Here are the top three reasons – Money, Availability, and Recycling/Reusing.
Trying to save a few bucks on your pole barn and don’t care about longevity or ease of use, then used utility poles may be the answer. Most people, who are going to invest an average of $50,000 into a new building, prefer to have a design solution which can be relied upon however.
As discussed in my recent articles, most utility poles are replaced due to decay issues. Oil based preservative treatments (like penta or creosote) are affected by time and gravity. As the treatment chemicals wear thin at the ground line, decay begins to occur and the utility company replaces the pole. In an attempt to reuse the poles, the portion which was at the former ground line (the decay zone) should be cutoff and properly disposed of in a landfill. This leaves the remainder of the pole being the portion with little or no treatment chemical remaining.
If one of these poles happens to rot in a new pole barn, the cost to replace it will be more than what was initially “saved”, even if the poles were free.
Building a pole building which requires a structural review of the plans? (In my humble opinion, all plans should be so reviewed.) Building officials are probably not going to “buy in” to the use of used utility poles. Why? There is no way to determine if what remains will meet with the minimum code requirements for preservative treatment.
Fully enclosed building? Many will find the odors of oil based chemicals to be an issue, not to mention having the chemicals continuing to leech from the posts. Even the CCA (Chromated Copper Arsenate) treated pole can no longer be used in residential applications due to EPA (Environment Protection Agency) regulations.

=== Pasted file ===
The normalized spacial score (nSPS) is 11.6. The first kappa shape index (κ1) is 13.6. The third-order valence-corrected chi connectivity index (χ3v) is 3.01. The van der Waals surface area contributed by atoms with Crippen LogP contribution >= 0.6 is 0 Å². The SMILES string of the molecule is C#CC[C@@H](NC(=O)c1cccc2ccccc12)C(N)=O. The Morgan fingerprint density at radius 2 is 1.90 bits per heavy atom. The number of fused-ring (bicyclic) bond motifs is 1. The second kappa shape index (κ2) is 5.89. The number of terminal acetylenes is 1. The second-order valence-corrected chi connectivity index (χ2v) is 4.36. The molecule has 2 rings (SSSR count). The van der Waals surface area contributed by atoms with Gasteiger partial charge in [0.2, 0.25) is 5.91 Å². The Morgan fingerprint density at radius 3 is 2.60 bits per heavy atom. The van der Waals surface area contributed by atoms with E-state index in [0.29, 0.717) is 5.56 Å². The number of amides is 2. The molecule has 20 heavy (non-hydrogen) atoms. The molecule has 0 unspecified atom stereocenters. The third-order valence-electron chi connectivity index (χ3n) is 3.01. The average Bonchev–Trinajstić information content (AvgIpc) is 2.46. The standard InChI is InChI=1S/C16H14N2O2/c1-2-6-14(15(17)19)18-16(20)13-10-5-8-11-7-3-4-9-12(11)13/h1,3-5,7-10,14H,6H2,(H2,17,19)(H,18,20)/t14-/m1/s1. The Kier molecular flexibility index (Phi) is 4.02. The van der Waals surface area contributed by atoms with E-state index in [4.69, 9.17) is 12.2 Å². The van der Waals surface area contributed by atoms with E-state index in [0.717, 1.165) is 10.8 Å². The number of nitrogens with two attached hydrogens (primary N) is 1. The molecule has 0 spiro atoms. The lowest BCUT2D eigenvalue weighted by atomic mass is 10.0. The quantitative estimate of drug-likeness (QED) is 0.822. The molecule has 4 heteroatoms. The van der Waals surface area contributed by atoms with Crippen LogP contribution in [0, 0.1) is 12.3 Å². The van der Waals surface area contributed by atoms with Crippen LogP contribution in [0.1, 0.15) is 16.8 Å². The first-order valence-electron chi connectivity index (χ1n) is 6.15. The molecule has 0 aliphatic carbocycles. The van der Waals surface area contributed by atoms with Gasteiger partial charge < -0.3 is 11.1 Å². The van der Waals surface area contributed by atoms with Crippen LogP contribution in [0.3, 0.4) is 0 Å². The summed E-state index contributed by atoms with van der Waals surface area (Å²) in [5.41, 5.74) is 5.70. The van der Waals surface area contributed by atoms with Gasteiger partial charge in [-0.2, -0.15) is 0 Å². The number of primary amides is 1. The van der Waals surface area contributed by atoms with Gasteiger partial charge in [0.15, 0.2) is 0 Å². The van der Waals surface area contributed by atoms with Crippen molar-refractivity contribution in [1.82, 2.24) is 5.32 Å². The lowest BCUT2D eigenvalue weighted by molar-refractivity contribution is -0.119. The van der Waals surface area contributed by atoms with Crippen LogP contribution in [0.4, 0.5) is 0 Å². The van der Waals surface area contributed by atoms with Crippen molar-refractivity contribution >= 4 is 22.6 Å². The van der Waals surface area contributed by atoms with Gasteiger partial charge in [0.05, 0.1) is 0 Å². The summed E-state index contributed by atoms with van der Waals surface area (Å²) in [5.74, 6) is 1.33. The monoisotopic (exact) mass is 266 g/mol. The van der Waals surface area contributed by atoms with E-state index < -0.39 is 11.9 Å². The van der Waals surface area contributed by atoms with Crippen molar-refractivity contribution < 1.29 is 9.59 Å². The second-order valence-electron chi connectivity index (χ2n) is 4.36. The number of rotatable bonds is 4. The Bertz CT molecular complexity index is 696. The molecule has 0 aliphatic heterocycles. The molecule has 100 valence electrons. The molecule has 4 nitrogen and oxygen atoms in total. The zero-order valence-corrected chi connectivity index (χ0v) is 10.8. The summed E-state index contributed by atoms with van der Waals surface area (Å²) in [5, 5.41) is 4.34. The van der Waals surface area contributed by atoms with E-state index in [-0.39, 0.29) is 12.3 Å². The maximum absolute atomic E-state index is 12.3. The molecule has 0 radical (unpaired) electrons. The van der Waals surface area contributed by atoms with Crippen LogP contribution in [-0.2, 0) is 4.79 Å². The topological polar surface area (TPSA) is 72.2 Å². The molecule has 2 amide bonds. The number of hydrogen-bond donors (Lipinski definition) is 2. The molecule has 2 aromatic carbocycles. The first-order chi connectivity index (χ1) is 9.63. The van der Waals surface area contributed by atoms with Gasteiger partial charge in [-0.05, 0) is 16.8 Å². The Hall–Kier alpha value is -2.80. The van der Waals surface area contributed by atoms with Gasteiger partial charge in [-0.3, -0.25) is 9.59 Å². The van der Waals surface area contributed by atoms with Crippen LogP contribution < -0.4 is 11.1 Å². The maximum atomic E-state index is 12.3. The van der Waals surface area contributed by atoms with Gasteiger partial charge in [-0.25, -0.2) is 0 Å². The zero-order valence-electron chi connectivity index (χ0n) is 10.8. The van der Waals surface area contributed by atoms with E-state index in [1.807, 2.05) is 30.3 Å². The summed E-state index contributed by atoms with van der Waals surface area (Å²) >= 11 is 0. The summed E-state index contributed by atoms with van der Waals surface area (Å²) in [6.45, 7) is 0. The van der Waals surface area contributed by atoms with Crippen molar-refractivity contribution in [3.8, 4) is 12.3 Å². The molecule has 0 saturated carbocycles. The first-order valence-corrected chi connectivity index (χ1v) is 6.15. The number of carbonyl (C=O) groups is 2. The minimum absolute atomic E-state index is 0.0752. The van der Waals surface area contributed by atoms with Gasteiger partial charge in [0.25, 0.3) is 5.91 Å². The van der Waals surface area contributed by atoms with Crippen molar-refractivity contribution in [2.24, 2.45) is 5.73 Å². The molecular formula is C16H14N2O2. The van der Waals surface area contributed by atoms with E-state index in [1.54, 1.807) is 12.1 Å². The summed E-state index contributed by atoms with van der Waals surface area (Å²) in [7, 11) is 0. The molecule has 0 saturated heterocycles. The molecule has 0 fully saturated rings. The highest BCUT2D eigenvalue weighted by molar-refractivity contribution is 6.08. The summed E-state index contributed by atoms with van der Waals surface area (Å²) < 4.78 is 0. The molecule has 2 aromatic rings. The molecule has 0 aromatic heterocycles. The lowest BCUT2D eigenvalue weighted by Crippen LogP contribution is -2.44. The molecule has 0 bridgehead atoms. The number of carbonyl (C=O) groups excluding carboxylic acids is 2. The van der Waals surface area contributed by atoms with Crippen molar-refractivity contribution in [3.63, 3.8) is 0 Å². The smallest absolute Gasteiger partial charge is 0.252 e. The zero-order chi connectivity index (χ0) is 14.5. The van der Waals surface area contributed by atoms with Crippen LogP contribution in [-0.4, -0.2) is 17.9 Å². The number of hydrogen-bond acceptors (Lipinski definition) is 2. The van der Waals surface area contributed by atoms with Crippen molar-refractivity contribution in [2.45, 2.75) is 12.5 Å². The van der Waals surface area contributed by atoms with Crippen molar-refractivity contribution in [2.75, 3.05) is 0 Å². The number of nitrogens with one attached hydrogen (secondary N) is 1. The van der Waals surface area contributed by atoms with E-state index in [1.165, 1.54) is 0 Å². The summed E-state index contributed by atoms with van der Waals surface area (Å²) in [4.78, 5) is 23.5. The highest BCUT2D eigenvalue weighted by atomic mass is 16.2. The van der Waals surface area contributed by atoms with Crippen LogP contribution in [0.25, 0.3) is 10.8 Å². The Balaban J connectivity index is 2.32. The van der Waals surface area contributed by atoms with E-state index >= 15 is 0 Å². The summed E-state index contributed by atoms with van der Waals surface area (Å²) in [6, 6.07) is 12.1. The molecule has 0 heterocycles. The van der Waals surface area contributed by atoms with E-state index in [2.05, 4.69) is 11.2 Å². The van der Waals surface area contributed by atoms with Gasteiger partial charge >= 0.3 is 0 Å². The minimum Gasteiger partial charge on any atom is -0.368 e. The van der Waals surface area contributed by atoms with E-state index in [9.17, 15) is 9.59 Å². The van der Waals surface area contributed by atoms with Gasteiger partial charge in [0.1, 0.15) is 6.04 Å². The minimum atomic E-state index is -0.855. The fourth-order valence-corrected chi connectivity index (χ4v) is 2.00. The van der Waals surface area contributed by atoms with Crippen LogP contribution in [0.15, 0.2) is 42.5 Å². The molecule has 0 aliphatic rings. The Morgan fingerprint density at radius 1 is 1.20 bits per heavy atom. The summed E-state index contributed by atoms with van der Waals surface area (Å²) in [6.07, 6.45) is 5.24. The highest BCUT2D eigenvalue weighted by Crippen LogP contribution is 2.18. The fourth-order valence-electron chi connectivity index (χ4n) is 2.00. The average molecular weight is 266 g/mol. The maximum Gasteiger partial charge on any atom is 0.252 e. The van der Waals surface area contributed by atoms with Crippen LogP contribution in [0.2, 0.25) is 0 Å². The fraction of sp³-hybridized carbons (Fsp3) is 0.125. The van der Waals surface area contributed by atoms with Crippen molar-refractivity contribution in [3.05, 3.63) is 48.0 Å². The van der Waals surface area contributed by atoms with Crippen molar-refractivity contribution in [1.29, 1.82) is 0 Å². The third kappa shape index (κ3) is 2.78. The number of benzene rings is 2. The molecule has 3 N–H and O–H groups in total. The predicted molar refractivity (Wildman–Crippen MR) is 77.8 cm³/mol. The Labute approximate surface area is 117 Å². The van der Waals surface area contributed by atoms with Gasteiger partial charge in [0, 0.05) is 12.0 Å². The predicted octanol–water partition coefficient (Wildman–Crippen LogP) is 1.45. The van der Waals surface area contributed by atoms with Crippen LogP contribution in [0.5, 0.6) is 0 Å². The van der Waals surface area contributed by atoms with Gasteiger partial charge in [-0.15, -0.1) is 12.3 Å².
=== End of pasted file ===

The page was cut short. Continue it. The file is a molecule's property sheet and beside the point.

Ease of use – used utility poles are round and tapered. In order to place them in a building so dimensional lumber can be properly affixed, the sides of the pole which will be attached to, are best cut to a flat surface. Besides complexity, this also adds the issues of hazardous chemicals being placed into the air, both as fumes and in the sawdust. Dealing with the taper, means the poles will not be set plumb, in relationship to the actual center of the pole, but will instead be leaning outward, so the outside face is vertical. This may be less of an issue, unless an interior finish of some sort is to be added at a later date.
Many utility companies have used poles laying around – they are not easily disposed of, as they should be taken to a landfill and buried as hazardous waste. This makes the utilities all too happy to either give them away, or to sell them at what seems to be a bargain.